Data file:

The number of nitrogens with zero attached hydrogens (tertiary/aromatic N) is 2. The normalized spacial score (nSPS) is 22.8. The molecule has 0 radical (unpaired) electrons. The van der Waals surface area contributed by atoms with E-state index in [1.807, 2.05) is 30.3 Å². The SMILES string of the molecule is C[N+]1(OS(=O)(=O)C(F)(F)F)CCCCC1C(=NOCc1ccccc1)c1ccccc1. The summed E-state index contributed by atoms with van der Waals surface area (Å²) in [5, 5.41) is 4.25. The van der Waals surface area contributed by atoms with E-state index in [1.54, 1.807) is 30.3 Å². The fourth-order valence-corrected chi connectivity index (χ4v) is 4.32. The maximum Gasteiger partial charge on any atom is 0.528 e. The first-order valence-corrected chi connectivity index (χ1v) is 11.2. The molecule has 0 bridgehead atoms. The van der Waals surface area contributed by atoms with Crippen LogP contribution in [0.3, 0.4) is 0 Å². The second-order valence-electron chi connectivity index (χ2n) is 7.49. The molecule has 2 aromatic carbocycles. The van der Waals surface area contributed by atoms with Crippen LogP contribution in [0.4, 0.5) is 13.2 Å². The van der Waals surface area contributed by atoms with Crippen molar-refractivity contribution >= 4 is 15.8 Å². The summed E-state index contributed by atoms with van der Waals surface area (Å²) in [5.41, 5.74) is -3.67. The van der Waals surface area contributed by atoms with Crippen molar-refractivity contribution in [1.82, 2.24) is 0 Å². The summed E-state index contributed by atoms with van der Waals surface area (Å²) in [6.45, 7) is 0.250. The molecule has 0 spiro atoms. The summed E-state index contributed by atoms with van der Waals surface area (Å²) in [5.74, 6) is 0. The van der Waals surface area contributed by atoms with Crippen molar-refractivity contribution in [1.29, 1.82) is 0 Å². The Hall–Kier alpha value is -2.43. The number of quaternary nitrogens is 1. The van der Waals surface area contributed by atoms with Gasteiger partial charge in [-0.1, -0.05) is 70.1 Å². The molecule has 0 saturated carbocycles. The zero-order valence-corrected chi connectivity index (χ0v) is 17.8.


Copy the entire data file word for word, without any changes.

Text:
The number of nitrogens with zero attached hydrogens (tertiary/aromatic N) is 2. The normalized spacial score (nSPS) is 22.8. The molecule has 0 radical (unpaired) electrons. The van der Waals surface area contributed by atoms with E-state index in [1.807, 2.05) is 30.3 Å². The SMILES string of the molecule is C[N+]1(OS(=O)(=O)C(F)(F)F)CCCCC1C(=NOCc1ccccc1)c1ccccc1. The summed E-state index contributed by atoms with van der Waals surface area (Å²) in [5, 5.41) is 4.25. The van der Waals surface area contributed by atoms with E-state index in [1.54, 1.807) is 30.3 Å². The fourth-order valence-corrected chi connectivity index (χ4v) is 4.32. The maximum Gasteiger partial charge on any atom is 0.528 e. The first-order valence-corrected chi connectivity index (χ1v) is 11.2. The molecule has 0 bridgehead atoms. The van der Waals surface area contributed by atoms with Crippen LogP contribution in [0.3, 0.4) is 0 Å². The second-order valence-electron chi connectivity index (χ2n) is 7.49. The molecule has 2 aromatic carbocycles. The van der Waals surface area contributed by atoms with Crippen LogP contribution in [0.4, 0.5) is 13.2 Å². The van der Waals surface area contributed by atoms with Crippen molar-refractivity contribution >= 4 is 15.8 Å². The summed E-state index contributed by atoms with van der Waals surface area (Å²) in [5.41, 5.74) is -3.67. The van der Waals surface area contributed by atoms with Crippen molar-refractivity contribution in [1.82, 2.24) is 0 Å². The summed E-state index contributed by atoms with van der Waals surface area (Å²) in [6.45, 7) is 0.250. The molecule has 0 spiro atoms. The summed E-state index contributed by atoms with van der Waals surface area (Å²) in [5.74, 6) is 0. The van der Waals surface area contributed by atoms with Crippen molar-refractivity contribution in [1.29, 1.82) is 0 Å². The Hall–Kier alpha value is -2.43. The number of quaternary nitrogens is 1. The van der Waals surface area contributed by atoms with Gasteiger partial charge in [-0.1, -0.05) is 70.1 Å². The molecule has 0 saturated carbocycles. The zero-order valence-corrected chi connectivity index (χ0v) is 17.8.